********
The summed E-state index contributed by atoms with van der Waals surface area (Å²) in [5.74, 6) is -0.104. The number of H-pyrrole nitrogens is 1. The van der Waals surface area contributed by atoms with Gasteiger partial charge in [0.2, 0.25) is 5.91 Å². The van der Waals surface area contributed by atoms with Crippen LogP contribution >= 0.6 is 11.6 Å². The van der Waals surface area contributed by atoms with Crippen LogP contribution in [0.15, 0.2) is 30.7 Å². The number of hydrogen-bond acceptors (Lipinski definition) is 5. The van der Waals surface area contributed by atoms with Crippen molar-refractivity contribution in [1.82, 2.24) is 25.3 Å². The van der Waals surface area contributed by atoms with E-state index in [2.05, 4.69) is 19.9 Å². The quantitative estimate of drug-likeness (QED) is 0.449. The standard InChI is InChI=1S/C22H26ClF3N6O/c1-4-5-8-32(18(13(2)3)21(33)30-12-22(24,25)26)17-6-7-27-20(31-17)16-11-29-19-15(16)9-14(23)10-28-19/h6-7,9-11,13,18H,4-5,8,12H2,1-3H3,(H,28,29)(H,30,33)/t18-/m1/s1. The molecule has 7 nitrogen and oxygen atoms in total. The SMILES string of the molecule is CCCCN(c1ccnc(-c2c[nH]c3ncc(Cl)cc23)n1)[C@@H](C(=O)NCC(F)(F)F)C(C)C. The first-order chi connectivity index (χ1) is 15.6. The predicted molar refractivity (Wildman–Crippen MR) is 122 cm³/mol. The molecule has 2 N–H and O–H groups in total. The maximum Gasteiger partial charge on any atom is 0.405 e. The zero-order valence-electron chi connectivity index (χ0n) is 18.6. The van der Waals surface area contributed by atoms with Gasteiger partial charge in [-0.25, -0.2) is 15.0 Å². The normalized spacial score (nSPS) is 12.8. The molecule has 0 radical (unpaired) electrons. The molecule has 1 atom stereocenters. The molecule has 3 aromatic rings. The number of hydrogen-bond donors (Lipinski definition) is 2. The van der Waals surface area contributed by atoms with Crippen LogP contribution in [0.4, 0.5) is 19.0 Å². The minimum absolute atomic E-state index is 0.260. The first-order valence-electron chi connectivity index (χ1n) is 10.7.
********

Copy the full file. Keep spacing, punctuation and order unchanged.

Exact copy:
The summed E-state index contributed by atoms with van der Waals surface area (Å²) in [5.74, 6) is -0.104. The number of H-pyrrole nitrogens is 1. The van der Waals surface area contributed by atoms with Gasteiger partial charge in [0.2, 0.25) is 5.91 Å². The van der Waals surface area contributed by atoms with Crippen LogP contribution >= 0.6 is 11.6 Å². The van der Waals surface area contributed by atoms with Crippen LogP contribution in [0.15, 0.2) is 30.7 Å². The number of hydrogen-bond acceptors (Lipinski definition) is 5. The van der Waals surface area contributed by atoms with Crippen molar-refractivity contribution in [1.82, 2.24) is 25.3 Å². The van der Waals surface area contributed by atoms with E-state index in [2.05, 4.69) is 19.9 Å². The quantitative estimate of drug-likeness (QED) is 0.449. The standard InChI is InChI=1S/C22H26ClF3N6O/c1-4-5-8-32(18(13(2)3)21(33)30-12-22(24,25)26)17-6-7-27-20(31-17)16-11-29-19-15(16)9-14(23)10-28-19/h6-7,9-11,13,18H,4-5,8,12H2,1-3H3,(H,28,29)(H,30,33)/t18-/m1/s1. The molecule has 7 nitrogen and oxygen atoms in total. The SMILES string of the molecule is CCCCN(c1ccnc(-c2c[nH]c3ncc(Cl)cc23)n1)[C@@H](C(=O)NCC(F)(F)F)C(C)C. The first-order chi connectivity index (χ1) is 15.6. The predicted molar refractivity (Wildman–Crippen MR) is 122 cm³/mol. The molecule has 2 N–H and O–H groups in total. The maximum Gasteiger partial charge on any atom is 0.405 e. The zero-order valence-electron chi connectivity index (χ0n) is 18.6. The van der Waals surface area contributed by atoms with Gasteiger partial charge in [-0.25, -0.2) is 15.0 Å². The normalized spacial score (nSPS) is 12.8. The molecule has 0 radical (unpaired) electrons. The molecule has 1 atom stereocenters. The molecule has 3 aromatic rings. The number of hydrogen-bond donors (Lipinski definition) is 2. The van der Waals surface area contributed by atoms with Crippen LogP contribution in [0.4, 0.5) is 19.0 Å². The minimum absolute atomic E-state index is 0.260. The first-order valence-electron chi connectivity index (χ1n) is 10.7.